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This research brief offers a summary of what we know about purpose & relevance from years of scientific research.
This article reports findings from the largest-ever randomized controlled trial of a growth mindset program in the United States in K-12 settings. The study combined a test for cause-and-effect (a randomized experiment) with a sample that enables claims about an entire population (a nationally representative probability sample). The study found that a short (less than one hour), online growth mindset intervention—which teaches that intellectual abilities can be developed—improved grades among lower-achieving students and increased enrollment in advanced mathematics courses among both higher- and lower-achieving students in a nationally representative sample of regular public high schools in the United States. Notably, the study identified school contexts that moderated the effects of the growth mindset intervention: the intervention had a stronger effect on grades when peer norms aligned with the messages of the intervention. In addition to its rigorous design, the study also featured independent data collection and processing, pre-registration of analyses, and corroboration of results by a blinded Bayesian analysis.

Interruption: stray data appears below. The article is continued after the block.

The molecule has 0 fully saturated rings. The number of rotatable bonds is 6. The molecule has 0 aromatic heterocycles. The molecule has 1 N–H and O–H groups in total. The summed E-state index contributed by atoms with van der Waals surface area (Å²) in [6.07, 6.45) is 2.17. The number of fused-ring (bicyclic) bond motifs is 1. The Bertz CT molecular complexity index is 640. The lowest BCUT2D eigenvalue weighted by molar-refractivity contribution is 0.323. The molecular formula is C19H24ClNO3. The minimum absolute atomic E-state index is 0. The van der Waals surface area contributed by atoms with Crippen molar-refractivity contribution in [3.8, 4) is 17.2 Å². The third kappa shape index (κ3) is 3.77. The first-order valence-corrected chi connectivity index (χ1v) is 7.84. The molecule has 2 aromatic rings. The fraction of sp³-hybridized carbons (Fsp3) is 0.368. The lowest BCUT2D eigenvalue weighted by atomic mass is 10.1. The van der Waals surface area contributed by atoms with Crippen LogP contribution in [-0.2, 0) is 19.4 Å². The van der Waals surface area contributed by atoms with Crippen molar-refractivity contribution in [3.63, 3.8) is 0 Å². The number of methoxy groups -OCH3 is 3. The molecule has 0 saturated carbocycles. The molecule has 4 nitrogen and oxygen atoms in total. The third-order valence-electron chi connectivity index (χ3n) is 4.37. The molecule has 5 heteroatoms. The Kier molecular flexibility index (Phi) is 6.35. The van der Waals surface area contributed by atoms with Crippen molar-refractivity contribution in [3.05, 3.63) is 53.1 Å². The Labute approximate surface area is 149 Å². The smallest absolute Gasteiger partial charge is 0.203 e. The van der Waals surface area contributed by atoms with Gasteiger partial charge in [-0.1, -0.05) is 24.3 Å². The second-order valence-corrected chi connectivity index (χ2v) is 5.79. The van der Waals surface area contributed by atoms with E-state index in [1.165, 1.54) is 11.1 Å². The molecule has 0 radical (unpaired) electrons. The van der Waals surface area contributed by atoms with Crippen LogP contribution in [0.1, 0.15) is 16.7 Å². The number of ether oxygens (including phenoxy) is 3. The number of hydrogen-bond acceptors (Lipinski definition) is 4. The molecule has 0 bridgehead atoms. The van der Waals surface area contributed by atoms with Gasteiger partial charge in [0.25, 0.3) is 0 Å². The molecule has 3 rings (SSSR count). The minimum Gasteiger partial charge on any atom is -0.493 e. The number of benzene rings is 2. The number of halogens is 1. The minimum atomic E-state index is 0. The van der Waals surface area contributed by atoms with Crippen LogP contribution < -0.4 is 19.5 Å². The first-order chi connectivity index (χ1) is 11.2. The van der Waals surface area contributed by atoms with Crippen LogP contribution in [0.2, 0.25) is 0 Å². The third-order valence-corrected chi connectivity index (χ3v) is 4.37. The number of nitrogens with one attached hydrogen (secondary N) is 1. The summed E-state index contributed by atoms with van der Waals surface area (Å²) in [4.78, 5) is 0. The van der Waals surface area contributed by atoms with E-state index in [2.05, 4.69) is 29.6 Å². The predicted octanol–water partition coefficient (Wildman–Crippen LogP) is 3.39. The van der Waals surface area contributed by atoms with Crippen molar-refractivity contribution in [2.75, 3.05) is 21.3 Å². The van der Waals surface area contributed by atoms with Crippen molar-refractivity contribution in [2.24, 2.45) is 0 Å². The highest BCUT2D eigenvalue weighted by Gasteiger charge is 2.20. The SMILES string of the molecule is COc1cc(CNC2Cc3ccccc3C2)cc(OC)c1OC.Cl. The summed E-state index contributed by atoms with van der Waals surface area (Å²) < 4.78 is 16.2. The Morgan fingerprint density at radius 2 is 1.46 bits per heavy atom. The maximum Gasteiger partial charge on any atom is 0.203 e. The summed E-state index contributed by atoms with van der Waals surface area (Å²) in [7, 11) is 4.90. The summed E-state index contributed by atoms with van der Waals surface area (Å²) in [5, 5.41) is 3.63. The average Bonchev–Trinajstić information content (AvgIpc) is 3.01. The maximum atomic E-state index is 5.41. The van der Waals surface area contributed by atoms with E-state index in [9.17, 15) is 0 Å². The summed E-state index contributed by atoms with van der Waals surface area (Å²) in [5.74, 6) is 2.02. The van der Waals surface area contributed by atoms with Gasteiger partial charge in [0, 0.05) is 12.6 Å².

This research brief offers a summary of what we know about belonging from years of scientific research.
There are many promising psychological interventions on the horizon, but there is no clear methodology for preparing them to be scaled up. Drawing on design thinking, the present research formalizes a methodology for redesigning and tailoring initial interventions. The researchers test the methodology using the case of fixed versus growth mindsets during the transition to high school. The current research provides a model for how to improve and scale interventions that begin to address pressing educational problems. It also provides insight into how to teach a growth mindset more effectively.
The authors delivered brief growth mindset and sense of purpose interventions through online modules to 1,594 high school students. Among students at risk of dropping out of high school, both of the interventions raised students' semester GPAs in core academic courses and increased the rate at which students passed their courses.
This Research Summary by the Student Experience Research Network offers a brief summary of what we know about learning mindsets from years of scientific research.
This research brief offers a summary of what we know about growth mindset from years of scientific research.
Toddlers whose parents praised their efforts more than they praised them as individuals exhibited a more positive approach to challenges five years later, and were more likely to hold an incremental framework about intelligence (i.e., a growth mindset).